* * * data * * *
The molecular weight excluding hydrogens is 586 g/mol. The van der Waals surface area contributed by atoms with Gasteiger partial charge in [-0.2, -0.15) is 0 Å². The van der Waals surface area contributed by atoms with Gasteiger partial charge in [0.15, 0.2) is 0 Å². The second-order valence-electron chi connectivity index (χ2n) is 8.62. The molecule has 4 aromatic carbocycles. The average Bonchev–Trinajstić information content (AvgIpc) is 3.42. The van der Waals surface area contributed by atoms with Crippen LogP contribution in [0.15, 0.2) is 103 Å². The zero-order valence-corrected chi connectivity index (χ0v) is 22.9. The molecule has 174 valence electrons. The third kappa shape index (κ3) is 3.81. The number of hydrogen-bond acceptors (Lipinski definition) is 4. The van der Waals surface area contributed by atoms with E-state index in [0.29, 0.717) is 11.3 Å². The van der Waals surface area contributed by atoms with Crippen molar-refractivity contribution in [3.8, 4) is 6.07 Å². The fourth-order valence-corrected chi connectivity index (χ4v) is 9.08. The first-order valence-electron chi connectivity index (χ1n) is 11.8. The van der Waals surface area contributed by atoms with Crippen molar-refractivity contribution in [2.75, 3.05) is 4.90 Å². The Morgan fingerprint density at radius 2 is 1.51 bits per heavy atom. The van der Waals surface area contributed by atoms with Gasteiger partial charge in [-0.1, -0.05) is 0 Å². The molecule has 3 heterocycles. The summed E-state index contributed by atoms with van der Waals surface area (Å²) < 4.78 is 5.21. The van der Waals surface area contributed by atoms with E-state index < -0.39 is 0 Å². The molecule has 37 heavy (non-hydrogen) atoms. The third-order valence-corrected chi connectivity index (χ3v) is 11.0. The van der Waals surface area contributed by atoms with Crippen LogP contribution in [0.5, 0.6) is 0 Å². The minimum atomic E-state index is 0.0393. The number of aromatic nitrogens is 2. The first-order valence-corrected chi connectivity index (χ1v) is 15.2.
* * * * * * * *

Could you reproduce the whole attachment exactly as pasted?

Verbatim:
The molecular weight excluding hydrogens is 586 g/mol. The van der Waals surface area contributed by atoms with Gasteiger partial charge in [-0.2, -0.15) is 0 Å². The van der Waals surface area contributed by atoms with Gasteiger partial charge in [0.15, 0.2) is 0 Å². The second-order valence-electron chi connectivity index (χ2n) is 8.62. The molecule has 4 aromatic carbocycles. The average Bonchev–Trinajstić information content (AvgIpc) is 3.42. The van der Waals surface area contributed by atoms with Crippen LogP contribution in [0.15, 0.2) is 103 Å². The zero-order valence-corrected chi connectivity index (χ0v) is 22.9. The molecule has 174 valence electrons. The third kappa shape index (κ3) is 3.81. The number of hydrogen-bond acceptors (Lipinski definition) is 4. The van der Waals surface area contributed by atoms with E-state index in [0.29, 0.717) is 11.3 Å². The van der Waals surface area contributed by atoms with Crippen molar-refractivity contribution in [3.8, 4) is 6.07 Å². The fourth-order valence-corrected chi connectivity index (χ4v) is 9.08. The first-order valence-electron chi connectivity index (χ1n) is 11.8. The van der Waals surface area contributed by atoms with Crippen molar-refractivity contribution in [2.75, 3.05) is 4.90 Å². The Morgan fingerprint density at radius 2 is 1.51 bits per heavy atom. The van der Waals surface area contributed by atoms with Gasteiger partial charge in [-0.1, -0.05) is 0 Å². The molecule has 3 heterocycles. The summed E-state index contributed by atoms with van der Waals surface area (Å²) < 4.78 is 5.21. The van der Waals surface area contributed by atoms with E-state index < -0.39 is 0 Å². The molecule has 37 heavy (non-hydrogen) atoms. The third-order valence-corrected chi connectivity index (χ3v) is 11.0. The van der Waals surface area contributed by atoms with Crippen LogP contribution in [0.5, 0.6) is 0 Å². The minimum atomic E-state index is 0.0393. The number of aromatic nitrogens is 2. The first-order valence-corrected chi connectivity index (χ1v) is 15.2.